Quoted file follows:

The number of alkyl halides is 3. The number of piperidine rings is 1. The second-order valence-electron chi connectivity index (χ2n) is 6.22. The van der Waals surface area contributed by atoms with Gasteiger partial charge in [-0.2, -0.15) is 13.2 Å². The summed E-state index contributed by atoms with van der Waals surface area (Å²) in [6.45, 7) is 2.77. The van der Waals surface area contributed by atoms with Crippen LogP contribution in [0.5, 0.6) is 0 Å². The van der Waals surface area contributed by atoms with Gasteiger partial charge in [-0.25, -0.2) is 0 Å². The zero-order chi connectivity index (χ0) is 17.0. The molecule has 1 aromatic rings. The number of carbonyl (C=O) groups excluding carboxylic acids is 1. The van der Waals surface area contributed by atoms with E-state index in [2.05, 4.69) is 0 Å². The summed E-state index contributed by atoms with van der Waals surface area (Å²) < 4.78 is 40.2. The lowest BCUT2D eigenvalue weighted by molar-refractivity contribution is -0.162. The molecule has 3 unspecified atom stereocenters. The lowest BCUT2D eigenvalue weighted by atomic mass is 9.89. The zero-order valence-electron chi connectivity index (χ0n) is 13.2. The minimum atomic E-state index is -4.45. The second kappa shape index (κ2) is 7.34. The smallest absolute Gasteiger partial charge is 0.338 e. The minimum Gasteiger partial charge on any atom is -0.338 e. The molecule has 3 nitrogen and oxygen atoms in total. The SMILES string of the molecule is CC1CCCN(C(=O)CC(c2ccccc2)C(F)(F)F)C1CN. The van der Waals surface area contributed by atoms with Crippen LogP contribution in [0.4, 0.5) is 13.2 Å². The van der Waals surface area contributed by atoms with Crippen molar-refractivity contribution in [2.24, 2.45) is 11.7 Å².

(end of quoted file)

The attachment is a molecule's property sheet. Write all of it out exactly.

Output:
The number of alkyl halides is 3. The number of piperidine rings is 1. The second-order valence-electron chi connectivity index (χ2n) is 6.22. The van der Waals surface area contributed by atoms with Gasteiger partial charge in [-0.2, -0.15) is 13.2 Å². The summed E-state index contributed by atoms with van der Waals surface area (Å²) in [6.45, 7) is 2.77. The van der Waals surface area contributed by atoms with Crippen LogP contribution in [0.5, 0.6) is 0 Å². The van der Waals surface area contributed by atoms with Gasteiger partial charge in [-0.25, -0.2) is 0 Å². The zero-order chi connectivity index (χ0) is 17.0. The molecule has 1 aromatic rings. The number of carbonyl (C=O) groups excluding carboxylic acids is 1. The van der Waals surface area contributed by atoms with E-state index in [2.05, 4.69) is 0 Å². The summed E-state index contributed by atoms with van der Waals surface area (Å²) < 4.78 is 40.2. The lowest BCUT2D eigenvalue weighted by molar-refractivity contribution is -0.162. The molecule has 3 unspecified atom stereocenters. The lowest BCUT2D eigenvalue weighted by atomic mass is 9.89. The zero-order valence-electron chi connectivity index (χ0n) is 13.2. The minimum atomic E-state index is -4.45. The second kappa shape index (κ2) is 7.34. The smallest absolute Gasteiger partial charge is 0.338 e. The minimum Gasteiger partial charge on any atom is -0.338 e. The molecule has 3 nitrogen and oxygen atoms in total. The SMILES string of the molecule is CC1CCCN(C(=O)CC(c2ccccc2)C(F)(F)F)C1CN. The van der Waals surface area contributed by atoms with Crippen LogP contribution in [0.4, 0.5) is 13.2 Å². The van der Waals surface area contributed by atoms with Crippen molar-refractivity contribution in [2.24, 2.45) is 11.7 Å².